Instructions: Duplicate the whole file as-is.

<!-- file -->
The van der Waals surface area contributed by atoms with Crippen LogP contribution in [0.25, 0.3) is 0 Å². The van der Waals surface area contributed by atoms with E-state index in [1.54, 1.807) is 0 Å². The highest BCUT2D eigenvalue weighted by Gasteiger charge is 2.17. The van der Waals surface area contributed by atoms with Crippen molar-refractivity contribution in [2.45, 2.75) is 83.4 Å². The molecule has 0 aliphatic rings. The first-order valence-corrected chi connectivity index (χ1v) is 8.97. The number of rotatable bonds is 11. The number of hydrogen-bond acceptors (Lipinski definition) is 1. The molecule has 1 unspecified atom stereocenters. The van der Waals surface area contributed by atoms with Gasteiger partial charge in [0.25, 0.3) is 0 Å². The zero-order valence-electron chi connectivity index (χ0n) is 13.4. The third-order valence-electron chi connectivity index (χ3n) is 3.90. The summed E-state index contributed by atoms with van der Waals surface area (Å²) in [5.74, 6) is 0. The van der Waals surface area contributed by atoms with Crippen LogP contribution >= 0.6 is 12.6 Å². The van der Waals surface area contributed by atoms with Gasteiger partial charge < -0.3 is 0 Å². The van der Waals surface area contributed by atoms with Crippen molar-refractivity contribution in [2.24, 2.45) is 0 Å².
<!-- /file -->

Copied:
The van der Waals surface area contributed by atoms with Crippen LogP contribution in [0.25, 0.3) is 0 Å². The van der Waals surface area contributed by atoms with E-state index in [1.54, 1.807) is 0 Å². The highest BCUT2D eigenvalue weighted by Gasteiger charge is 2.17. The van der Waals surface area contributed by atoms with Crippen molar-refractivity contribution in [2.45, 2.75) is 83.4 Å². The molecule has 0 aliphatic rings. The first-order valence-corrected chi connectivity index (χ1v) is 8.97. The number of rotatable bonds is 11. The number of hydrogen-bond acceptors (Lipinski definition) is 1. The molecule has 1 unspecified atom stereocenters. The van der Waals surface area contributed by atoms with Gasteiger partial charge in [0.25, 0.3) is 0 Å². The zero-order valence-electron chi connectivity index (χ0n) is 13.4. The third-order valence-electron chi connectivity index (χ3n) is 3.90. The summed E-state index contributed by atoms with van der Waals surface area (Å²) in [5.74, 6) is 0. The van der Waals surface area contributed by atoms with Crippen LogP contribution >= 0.6 is 12.6 Å². The van der Waals surface area contributed by atoms with Gasteiger partial charge < -0.3 is 0 Å². The van der Waals surface area contributed by atoms with Crippen molar-refractivity contribution in [2.24, 2.45) is 0 Å².